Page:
Sugarcane ripening

Clements (1962) described sugarcane ripening as a physiological senescence that occurs between the phases of growth and plant death. Generally, ripening is the process of sucrose accumulation in sugarcane stalks (Legendre, 1975), which occurs from the basal internodes to the apex, until they reach a common value (Alexander, 1973). In this way, sugarcane stalks are the reservoir where, under favorable conditions, large amounts of sucrose are accumulated. Sugarcane stalks are composed of successions of internodes in different physiological stages, issued at intervals of approximately ten days. During growth, sucrose content is always greater in basal internodes (older) and lower in younger ones in the top of the stalks. These immature internodes have green leaves, are fibrous and have high hexose concentrations and low sucrose levels. As immature internodes develop, their growth rates decrease until growth is almost completely stopped when the internodes are ripened (Glasziou et al., 1964).

The ripening point is determined primarily by the levels of sucrose, reducing sugars and stalk humidity during the crop season. According to the Brazilian Sugarcane, Sugar and Ethanol Producers Council (CONSECANA) standards, millable cane, i.e., stalks that have the technological and economic conditions for industrial processing, need sucrose (Pol) levels of at least 12.257 % (Lavanholi, 2008). Early cultivars are those with Pol levels greater than 12.257 % at the beginning of the harvesting season, while middle and late cultivars possess Pol concentrations above this threshold from the middle to the end of the season (Lavanholi, 2008).

The sucrose levels vary during the harvesting season, with higher accumulation rates observed during the last phase of the sugarcane cycle, when the plant has a low growth rate, which is conditioned by adverse weather conditions (Alexander, 1973). In Southeastern Brazil, the lower air temperature in the fall-winter months combined with the occurrence of a moderate water deficit are the major ripening factors, which result in a very rapid increase in sucrose content. Cardozo (2012) indicated that the sucrose stalk content in the four months before harvesting increased from 7.32 % to 15.29 % (≈ 110 %), while the total biomass only increased from 122 to 132 t ha–1 (≈ 8 %). Therefore, despite the intense work of breeding programs to produce earlier-ripening cultivars, sugarcane rarely achieves its full ripening potential, as it is harvested while still actively accumulating sucrose (Legendre, 1975), especially in the first months of harvesting season, when the air temperature and soil moisture are usually high.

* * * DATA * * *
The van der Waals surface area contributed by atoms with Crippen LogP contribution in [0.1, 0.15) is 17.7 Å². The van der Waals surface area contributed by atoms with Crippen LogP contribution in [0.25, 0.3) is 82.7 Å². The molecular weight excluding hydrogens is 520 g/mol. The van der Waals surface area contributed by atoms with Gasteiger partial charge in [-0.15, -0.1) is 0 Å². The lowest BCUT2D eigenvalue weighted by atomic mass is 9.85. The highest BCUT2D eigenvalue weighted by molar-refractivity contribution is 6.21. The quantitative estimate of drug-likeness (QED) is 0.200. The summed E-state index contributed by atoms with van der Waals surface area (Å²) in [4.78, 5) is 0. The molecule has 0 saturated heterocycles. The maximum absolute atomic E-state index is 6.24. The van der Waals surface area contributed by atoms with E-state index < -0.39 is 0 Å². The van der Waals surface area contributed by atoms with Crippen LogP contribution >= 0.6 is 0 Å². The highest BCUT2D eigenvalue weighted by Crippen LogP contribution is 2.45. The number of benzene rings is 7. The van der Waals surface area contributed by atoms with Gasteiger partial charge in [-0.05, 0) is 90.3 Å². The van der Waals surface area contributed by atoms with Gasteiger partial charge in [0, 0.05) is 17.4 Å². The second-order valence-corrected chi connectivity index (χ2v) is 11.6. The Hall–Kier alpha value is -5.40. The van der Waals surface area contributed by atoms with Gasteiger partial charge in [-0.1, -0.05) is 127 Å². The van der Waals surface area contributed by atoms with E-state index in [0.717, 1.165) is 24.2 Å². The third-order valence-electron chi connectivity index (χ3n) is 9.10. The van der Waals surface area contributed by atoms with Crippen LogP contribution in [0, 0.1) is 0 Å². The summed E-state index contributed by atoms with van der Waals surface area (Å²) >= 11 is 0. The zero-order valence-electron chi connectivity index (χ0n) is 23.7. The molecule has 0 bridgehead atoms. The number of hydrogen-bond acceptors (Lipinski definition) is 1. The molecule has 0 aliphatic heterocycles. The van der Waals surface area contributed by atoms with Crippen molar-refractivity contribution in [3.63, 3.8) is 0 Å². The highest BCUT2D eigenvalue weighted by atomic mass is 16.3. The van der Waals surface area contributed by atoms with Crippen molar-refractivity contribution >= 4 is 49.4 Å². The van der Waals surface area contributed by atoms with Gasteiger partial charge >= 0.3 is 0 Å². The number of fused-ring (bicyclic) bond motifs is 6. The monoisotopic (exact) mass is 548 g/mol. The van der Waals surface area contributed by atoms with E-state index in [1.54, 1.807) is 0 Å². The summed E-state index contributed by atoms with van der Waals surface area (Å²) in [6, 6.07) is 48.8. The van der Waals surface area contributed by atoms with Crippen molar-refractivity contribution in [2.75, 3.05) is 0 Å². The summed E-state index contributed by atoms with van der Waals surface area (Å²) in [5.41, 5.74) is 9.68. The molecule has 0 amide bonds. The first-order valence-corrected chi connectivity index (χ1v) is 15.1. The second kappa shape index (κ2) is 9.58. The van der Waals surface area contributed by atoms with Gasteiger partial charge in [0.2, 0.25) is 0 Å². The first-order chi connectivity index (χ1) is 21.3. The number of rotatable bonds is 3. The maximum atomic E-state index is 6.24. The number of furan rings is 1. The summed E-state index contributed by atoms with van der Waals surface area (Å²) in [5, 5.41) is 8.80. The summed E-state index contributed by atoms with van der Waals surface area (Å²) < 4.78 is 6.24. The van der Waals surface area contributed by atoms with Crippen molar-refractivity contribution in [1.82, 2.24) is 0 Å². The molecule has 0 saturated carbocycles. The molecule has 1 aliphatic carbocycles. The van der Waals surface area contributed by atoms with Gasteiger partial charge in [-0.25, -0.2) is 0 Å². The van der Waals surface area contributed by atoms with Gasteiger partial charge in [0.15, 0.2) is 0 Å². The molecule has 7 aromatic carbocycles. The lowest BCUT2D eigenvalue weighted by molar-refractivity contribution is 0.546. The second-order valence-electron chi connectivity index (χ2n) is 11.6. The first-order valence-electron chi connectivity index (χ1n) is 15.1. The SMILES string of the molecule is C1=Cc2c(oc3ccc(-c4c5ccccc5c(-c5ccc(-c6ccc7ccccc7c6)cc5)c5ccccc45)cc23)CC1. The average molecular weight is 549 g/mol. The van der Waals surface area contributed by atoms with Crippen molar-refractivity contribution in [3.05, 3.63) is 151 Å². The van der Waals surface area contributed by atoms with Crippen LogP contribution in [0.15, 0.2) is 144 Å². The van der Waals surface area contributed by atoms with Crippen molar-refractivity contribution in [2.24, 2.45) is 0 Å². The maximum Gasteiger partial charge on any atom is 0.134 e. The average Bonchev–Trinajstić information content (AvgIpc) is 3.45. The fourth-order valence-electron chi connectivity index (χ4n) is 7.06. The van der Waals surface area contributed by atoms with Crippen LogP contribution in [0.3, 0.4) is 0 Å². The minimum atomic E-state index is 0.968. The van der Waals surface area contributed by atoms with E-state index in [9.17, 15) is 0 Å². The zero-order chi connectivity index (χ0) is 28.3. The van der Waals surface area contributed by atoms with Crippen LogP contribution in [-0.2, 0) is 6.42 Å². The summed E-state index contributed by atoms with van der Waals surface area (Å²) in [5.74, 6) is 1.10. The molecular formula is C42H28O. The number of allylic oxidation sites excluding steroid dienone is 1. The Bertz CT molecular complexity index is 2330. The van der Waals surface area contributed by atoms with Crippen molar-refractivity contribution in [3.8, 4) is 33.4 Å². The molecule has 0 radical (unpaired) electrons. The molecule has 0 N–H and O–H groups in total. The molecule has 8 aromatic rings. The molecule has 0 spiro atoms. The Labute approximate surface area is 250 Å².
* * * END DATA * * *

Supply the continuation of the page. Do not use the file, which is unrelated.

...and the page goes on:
Ripening and cultivar characteristics

The genotype can affect the response of sugarcane to meteorological variables, such as air temperature, precipitation, soil moisture and solar radiation (Brodie et al., 1969). Sugarcane cultivars differ in how long they take to ripen, with early cultivars tending to be more sensitive to weather conditions and therefore ripening sooner. Meanwhile, the late cultivars are less sensitive to weather conditions for ripening, reaching the highest sucrose levels in the end of the harvesting season, which is between the second half of Aug and the first half of Oct in Southern Brazil (Scarpari and Beauclair, 2004).

 The ripening of sugarcane cultivars is significantly variable in the early season, when the precocity of cultivars really leads to differences in sugar yield (Cardozo, 2012). However, as the harvesting season progresses, the variation among cultivars in terms of sugar content decreases, and the classification of the cultivars as early-, middle- or late-ripening is no longer evident (Table 1). Cardozo (2012) emphasizes that although the differences in Pol values among cultivars have been reduced during the harvesting season, early cultivars usually tend to keep the highest Pol levels, even though this difference was not as expressive as in the early season. This fact was also reported by Stuppiello (1987), who observed that the mid-season sugarcane cultivars rarely reach the maximum sucrose levels obtained by the early cultivars, and similarly, the late cultivars rarely reach the sucrose levels of the mid-season cultivars.